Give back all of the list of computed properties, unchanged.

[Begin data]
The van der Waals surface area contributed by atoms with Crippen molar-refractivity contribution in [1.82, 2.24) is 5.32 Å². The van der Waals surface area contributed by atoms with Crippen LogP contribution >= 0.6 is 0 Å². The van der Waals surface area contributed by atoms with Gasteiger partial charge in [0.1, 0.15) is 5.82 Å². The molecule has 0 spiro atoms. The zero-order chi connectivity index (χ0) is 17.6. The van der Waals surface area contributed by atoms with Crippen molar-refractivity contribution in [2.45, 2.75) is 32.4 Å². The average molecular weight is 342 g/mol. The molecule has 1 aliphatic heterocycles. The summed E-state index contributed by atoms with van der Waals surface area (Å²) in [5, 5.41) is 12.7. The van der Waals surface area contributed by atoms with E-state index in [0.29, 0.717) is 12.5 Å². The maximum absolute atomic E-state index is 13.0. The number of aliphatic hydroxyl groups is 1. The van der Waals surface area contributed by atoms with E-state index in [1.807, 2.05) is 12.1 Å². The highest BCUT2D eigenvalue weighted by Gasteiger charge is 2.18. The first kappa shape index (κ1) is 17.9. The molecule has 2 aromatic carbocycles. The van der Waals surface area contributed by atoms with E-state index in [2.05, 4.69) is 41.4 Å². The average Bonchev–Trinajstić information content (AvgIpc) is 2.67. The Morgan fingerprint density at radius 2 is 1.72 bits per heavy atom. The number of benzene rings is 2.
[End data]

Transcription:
The van der Waals surface area contributed by atoms with Crippen molar-refractivity contribution in [1.82, 2.24) is 5.32 Å². The van der Waals surface area contributed by atoms with Crippen LogP contribution >= 0.6 is 0 Å². The van der Waals surface area contributed by atoms with Gasteiger partial charge in [0.1, 0.15) is 5.82 Å². The molecule has 0 spiro atoms. The zero-order chi connectivity index (χ0) is 17.6. The van der Waals surface area contributed by atoms with Crippen molar-refractivity contribution in [2.45, 2.75) is 32.4 Å². The average molecular weight is 342 g/mol. The molecule has 1 aliphatic heterocycles. The summed E-state index contributed by atoms with van der Waals surface area (Å²) in [5, 5.41) is 12.7. The van der Waals surface area contributed by atoms with E-state index in [0.29, 0.717) is 12.5 Å². The maximum absolute atomic E-state index is 13.0. The number of aliphatic hydroxyl groups is 1. The van der Waals surface area contributed by atoms with E-state index in [1.807, 2.05) is 12.1 Å². The highest BCUT2D eigenvalue weighted by Gasteiger charge is 2.18. The first kappa shape index (κ1) is 17.9. The molecule has 2 aromatic carbocycles. The van der Waals surface area contributed by atoms with E-state index in [2.05, 4.69) is 41.4 Å². The average Bonchev–Trinajstić information content (AvgIpc) is 2.67. The Morgan fingerprint density at radius 2 is 1.72 bits per heavy atom. The number of benzene rings is 2.